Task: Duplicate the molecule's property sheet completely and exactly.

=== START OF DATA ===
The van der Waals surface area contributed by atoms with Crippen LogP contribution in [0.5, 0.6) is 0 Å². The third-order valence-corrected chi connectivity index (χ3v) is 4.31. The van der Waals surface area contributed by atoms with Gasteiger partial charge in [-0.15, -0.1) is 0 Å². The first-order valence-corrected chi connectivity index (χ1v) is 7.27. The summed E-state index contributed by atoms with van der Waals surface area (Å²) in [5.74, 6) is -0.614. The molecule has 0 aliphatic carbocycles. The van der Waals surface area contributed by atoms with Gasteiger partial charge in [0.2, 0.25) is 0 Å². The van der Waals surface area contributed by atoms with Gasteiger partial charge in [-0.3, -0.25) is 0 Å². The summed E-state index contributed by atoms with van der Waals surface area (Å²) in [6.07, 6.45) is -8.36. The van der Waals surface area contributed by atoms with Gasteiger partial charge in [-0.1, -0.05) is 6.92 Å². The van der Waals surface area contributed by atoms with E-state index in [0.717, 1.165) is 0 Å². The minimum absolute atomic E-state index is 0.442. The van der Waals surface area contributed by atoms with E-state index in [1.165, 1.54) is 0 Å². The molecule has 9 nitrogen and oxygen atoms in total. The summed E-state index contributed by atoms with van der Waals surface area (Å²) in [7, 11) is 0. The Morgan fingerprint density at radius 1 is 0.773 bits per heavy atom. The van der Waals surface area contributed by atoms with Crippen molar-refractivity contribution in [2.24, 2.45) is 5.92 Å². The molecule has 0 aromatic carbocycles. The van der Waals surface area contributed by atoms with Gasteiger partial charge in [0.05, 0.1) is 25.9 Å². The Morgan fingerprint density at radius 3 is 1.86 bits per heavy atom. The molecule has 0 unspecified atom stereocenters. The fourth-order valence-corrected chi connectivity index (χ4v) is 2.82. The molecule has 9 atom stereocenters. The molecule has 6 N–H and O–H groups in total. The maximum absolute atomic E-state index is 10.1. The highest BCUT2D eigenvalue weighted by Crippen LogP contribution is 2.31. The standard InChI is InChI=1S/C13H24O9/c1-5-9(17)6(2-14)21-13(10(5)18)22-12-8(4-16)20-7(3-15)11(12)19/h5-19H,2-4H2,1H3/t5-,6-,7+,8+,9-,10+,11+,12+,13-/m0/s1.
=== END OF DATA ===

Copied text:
The van der Waals surface area contributed by atoms with Crippen LogP contribution in [0.5, 0.6) is 0 Å². The third-order valence-corrected chi connectivity index (χ3v) is 4.31. The van der Waals surface area contributed by atoms with Gasteiger partial charge in [-0.15, -0.1) is 0 Å². The first-order valence-corrected chi connectivity index (χ1v) is 7.27. The summed E-state index contributed by atoms with van der Waals surface area (Å²) in [5.74, 6) is -0.614. The molecule has 0 aliphatic carbocycles. The van der Waals surface area contributed by atoms with Gasteiger partial charge in [0.2, 0.25) is 0 Å². The van der Waals surface area contributed by atoms with Gasteiger partial charge in [-0.3, -0.25) is 0 Å². The summed E-state index contributed by atoms with van der Waals surface area (Å²) in [6.07, 6.45) is -8.36. The van der Waals surface area contributed by atoms with Gasteiger partial charge in [-0.1, -0.05) is 6.92 Å². The van der Waals surface area contributed by atoms with E-state index in [0.717, 1.165) is 0 Å². The minimum absolute atomic E-state index is 0.442. The van der Waals surface area contributed by atoms with E-state index in [1.165, 1.54) is 0 Å². The molecule has 9 nitrogen and oxygen atoms in total. The summed E-state index contributed by atoms with van der Waals surface area (Å²) in [7, 11) is 0. The Morgan fingerprint density at radius 1 is 0.773 bits per heavy atom. The van der Waals surface area contributed by atoms with Crippen molar-refractivity contribution in [2.24, 2.45) is 5.92 Å². The molecule has 0 aromatic carbocycles. The van der Waals surface area contributed by atoms with Gasteiger partial charge in [0.05, 0.1) is 25.9 Å². The Morgan fingerprint density at radius 3 is 1.86 bits per heavy atom. The molecule has 0 unspecified atom stereocenters. The fourth-order valence-corrected chi connectivity index (χ4v) is 2.82. The molecule has 9 atom stereocenters. The molecule has 6 N–H and O–H groups in total. The maximum absolute atomic E-state index is 10.1. The highest BCUT2D eigenvalue weighted by Crippen LogP contribution is 2.31. The standard InChI is InChI=1S/C13H24O9/c1-5-9(17)6(2-14)21-13(10(5)18)22-12-8(4-16)20-7(3-15)11(12)19/h5-19H,2-4H2,1H3/t5-,6-,7+,8+,9-,10+,11+,12+,13-/m0/s1.